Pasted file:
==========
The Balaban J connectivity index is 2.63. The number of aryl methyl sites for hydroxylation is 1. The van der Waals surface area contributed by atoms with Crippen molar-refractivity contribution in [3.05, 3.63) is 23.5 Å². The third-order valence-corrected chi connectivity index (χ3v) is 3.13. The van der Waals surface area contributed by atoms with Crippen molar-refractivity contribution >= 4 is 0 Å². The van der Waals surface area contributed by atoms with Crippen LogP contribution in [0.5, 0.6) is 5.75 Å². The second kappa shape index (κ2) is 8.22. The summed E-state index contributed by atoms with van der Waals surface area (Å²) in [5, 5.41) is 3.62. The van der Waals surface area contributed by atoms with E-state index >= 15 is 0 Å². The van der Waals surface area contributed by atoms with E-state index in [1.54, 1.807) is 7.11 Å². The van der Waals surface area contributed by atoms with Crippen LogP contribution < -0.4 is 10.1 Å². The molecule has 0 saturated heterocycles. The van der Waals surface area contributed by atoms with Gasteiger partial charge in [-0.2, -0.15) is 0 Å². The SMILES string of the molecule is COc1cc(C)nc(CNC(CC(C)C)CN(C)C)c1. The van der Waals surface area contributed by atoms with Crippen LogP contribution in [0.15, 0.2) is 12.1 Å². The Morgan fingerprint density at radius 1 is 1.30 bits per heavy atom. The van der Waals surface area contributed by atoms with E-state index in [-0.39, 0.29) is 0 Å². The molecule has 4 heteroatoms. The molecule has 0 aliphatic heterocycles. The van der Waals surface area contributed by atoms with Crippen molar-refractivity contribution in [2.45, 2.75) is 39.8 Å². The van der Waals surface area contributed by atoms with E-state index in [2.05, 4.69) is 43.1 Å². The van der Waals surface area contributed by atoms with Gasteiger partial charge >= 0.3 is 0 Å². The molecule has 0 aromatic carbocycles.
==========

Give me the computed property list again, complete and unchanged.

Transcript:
The Balaban J connectivity index is 2.63. The number of aryl methyl sites for hydroxylation is 1. The van der Waals surface area contributed by atoms with Crippen molar-refractivity contribution in [3.05, 3.63) is 23.5 Å². The third-order valence-corrected chi connectivity index (χ3v) is 3.13. The van der Waals surface area contributed by atoms with Crippen molar-refractivity contribution >= 4 is 0 Å². The van der Waals surface area contributed by atoms with Crippen LogP contribution in [0.5, 0.6) is 5.75 Å². The second kappa shape index (κ2) is 8.22. The summed E-state index contributed by atoms with van der Waals surface area (Å²) in [5, 5.41) is 3.62. The van der Waals surface area contributed by atoms with E-state index >= 15 is 0 Å². The van der Waals surface area contributed by atoms with E-state index in [1.54, 1.807) is 7.11 Å². The van der Waals surface area contributed by atoms with Crippen LogP contribution < -0.4 is 10.1 Å². The molecule has 0 saturated heterocycles. The van der Waals surface area contributed by atoms with Gasteiger partial charge in [-0.2, -0.15) is 0 Å². The SMILES string of the molecule is COc1cc(C)nc(CNC(CC(C)C)CN(C)C)c1. The van der Waals surface area contributed by atoms with Crippen LogP contribution in [0.15, 0.2) is 12.1 Å². The Morgan fingerprint density at radius 1 is 1.30 bits per heavy atom. The van der Waals surface area contributed by atoms with E-state index in [-0.39, 0.29) is 0 Å². The molecule has 4 heteroatoms. The molecule has 0 aliphatic heterocycles. The van der Waals surface area contributed by atoms with Crippen molar-refractivity contribution in [2.45, 2.75) is 39.8 Å². The van der Waals surface area contributed by atoms with E-state index in [2.05, 4.69) is 43.1 Å². The van der Waals surface area contributed by atoms with Gasteiger partial charge >= 0.3 is 0 Å². The molecule has 0 aromatic carbocycles.